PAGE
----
An 8-Year Longitudinal Study of the Natural History of Threshold, Subthreshold, and Partial Eating Disorders From a Community Sample of Adolescents

Department of Psychology, University of Texas at Austin, Texas, USA.
Journal of Abnormal Psychology (Impact Factor: 5.15). 09/2009; 118(3):587-97. DOI: 10.1037/a0016481
Source: PubMed


The authors examined the natural history of threshold, subthreshold, and partial eating disorders in a community sample of 496 adolescent girls who completed annual diagnostic interviews over an 8-year period. Lifetime prevalence by age 20 years was 0.6% and 0.6% for threshold and subthreshold anorexia nervosa (AN), 1.6% and 6.1% for threshold and subthreshold bulimia nervosa (BN), 1.0% and 4.6% for threshold and subthreshold binge-eating disorder (BED), and 4.4% for purging disorder (PD). Overall, 12% of adolescents experienced some form of eating disorder. Subthreshold BN and BED and threshold PD were associated with elevated treatment, impairment, and distress. Peak age of onset was 17-18 years for BN and BED and 18-20 years for PD. Average episode duration in months was 3.9 for BN and BED and 5.1 for PD. One-year recovery rates ranged from 91% to 96%. Relapse rates were 41% for BN, 33% for BED, and 5% for PD. For BN and BED, subthreshold cases often progressed to threshold cases and diagnostic crossover was most likely for these disorders. Results suggest that subthreshold eating disorders are more prevalent than threshold eating disorders and are associated with marked impairment.

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    • "), including full-syndrome eating disorders (Stice et al., 2009). While eating episodes characterized by LOC, regardless of episode size, are relatively stable in adults, significant crossover between large and not-large episodes has been observed over 2 years of follow-up (Peterson et al., 2012). "
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    • "Pediatric loss of control (LOC) eating, the subjective experience of being unable to control what or how much one eats, has been shown to predict excessive weight gain (Tanofsky-Kraff et al., 2009a; Sonneville et al., 2013a), exacerbated disordered eating (Tanofsky-Kraff et al., 2011; Hilbert et al., 2013), anxiety and depression (Sonneville et al., 2013a; Tanofsky-Kraff et al., 2011; Field et al., 2012; Skinner et al., 2012), and metabolic dysfunction (Tanofsky-Kraff et al., 2012). LOC eating often emerges during adolescence (Neumark-Sztainer et al., 2011; Stice et al., 2009) and is more commonly reported by girls (vs. boys) and overweight (vs. "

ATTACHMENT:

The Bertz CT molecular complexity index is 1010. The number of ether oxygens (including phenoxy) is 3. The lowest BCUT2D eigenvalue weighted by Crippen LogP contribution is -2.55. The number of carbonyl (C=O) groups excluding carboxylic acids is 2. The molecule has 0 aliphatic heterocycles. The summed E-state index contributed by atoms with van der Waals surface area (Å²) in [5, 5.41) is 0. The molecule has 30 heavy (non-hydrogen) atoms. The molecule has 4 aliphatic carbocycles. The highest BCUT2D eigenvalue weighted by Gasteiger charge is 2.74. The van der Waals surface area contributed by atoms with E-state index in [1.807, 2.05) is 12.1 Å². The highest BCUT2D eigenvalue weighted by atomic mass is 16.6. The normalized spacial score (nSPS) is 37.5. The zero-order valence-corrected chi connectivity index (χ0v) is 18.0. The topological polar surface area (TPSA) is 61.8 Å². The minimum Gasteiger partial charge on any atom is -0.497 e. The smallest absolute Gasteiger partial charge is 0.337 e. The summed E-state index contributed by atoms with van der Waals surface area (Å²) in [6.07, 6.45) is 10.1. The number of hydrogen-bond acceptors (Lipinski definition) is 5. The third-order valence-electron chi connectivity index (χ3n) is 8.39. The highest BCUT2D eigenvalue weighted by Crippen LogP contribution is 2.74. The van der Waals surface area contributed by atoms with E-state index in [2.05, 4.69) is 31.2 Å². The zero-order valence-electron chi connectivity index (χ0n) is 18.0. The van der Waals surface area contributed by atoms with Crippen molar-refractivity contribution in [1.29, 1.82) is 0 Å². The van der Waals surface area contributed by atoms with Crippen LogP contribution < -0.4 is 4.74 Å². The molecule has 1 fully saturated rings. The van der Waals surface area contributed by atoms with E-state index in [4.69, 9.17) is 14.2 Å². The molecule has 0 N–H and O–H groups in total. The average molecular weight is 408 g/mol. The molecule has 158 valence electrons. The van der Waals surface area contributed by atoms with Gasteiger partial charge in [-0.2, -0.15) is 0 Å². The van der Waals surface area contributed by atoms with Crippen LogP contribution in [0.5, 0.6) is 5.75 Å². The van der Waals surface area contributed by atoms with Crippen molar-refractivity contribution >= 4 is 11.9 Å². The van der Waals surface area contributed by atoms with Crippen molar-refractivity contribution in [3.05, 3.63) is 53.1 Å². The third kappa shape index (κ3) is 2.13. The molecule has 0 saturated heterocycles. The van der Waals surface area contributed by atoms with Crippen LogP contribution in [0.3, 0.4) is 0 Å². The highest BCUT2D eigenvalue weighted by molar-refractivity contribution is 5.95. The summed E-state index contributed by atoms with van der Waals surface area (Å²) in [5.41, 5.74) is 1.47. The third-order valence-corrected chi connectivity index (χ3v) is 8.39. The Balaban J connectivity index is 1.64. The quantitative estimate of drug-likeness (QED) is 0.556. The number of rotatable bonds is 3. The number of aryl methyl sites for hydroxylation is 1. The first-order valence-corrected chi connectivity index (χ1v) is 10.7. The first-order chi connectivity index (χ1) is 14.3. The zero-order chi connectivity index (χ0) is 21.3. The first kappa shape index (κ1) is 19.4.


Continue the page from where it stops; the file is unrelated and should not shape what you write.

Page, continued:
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    • "As predicted, and consistent with the existing literature, BN was similar to both AN and BED in terms of developmental pathways (i.e., age of onset, trajectory of eating disturbance, patterns of symptom onset; Bulik et al., 1997; Haiman and Devlin, 1999; Stice et al., 2009). As previously reported, BN and BED tended to report a later age of onset than AN (Stice et al., 2009; Swanson et al., 2011), although the onset of clinically significant eating pathology was similar across groups, perhaps indicating that AN has a more aggressive onset reflected in the shorter lag time between the onset of disturbed eating and meeting full criteria for the disorder. As earlier studies have shown (Fichter and Quadflieg, 2007; Eddy et al., 2008; Stice et al., 2013), diagnostic crossover between AN and BN and between BN and BED, was more common than crossover between AN and BED, although notably, only a minority of individuals report crossover from one eating disorder to another. "
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